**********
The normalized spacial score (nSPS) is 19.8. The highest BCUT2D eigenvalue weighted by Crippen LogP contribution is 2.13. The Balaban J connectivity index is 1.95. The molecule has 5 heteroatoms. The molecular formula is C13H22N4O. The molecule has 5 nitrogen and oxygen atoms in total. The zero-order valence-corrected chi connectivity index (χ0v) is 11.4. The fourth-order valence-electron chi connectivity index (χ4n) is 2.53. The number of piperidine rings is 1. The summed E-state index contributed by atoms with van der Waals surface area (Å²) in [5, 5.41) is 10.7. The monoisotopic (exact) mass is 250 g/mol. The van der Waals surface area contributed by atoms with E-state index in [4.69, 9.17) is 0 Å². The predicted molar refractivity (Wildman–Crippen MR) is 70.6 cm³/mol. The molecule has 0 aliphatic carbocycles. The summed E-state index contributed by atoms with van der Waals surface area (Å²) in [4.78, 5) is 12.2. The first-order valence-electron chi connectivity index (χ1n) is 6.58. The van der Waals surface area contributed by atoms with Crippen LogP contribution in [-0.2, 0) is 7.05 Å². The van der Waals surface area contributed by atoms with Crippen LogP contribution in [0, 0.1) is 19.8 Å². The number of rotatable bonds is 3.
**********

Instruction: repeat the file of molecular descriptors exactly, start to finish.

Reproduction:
The normalized spacial score (nSPS) is 19.8. The highest BCUT2D eigenvalue weighted by Crippen LogP contribution is 2.13. The Balaban J connectivity index is 1.95. The molecule has 5 heteroatoms. The molecular formula is C13H22N4O. The molecule has 5 nitrogen and oxygen atoms in total. The zero-order valence-corrected chi connectivity index (χ0v) is 11.4. The fourth-order valence-electron chi connectivity index (χ4n) is 2.53. The number of piperidine rings is 1. The summed E-state index contributed by atoms with van der Waals surface area (Å²) in [5, 5.41) is 10.7. The monoisotopic (exact) mass is 250 g/mol. The van der Waals surface area contributed by atoms with E-state index in [4.69, 9.17) is 0 Å². The predicted molar refractivity (Wildman–Crippen MR) is 70.6 cm³/mol. The molecule has 0 aliphatic carbocycles. The summed E-state index contributed by atoms with van der Waals surface area (Å²) in [4.78, 5) is 12.2. The first-order valence-electron chi connectivity index (χ1n) is 6.58. The van der Waals surface area contributed by atoms with Crippen LogP contribution in [-0.2, 0) is 7.05 Å². The van der Waals surface area contributed by atoms with Crippen LogP contribution in [0, 0.1) is 19.8 Å². The number of rotatable bonds is 3.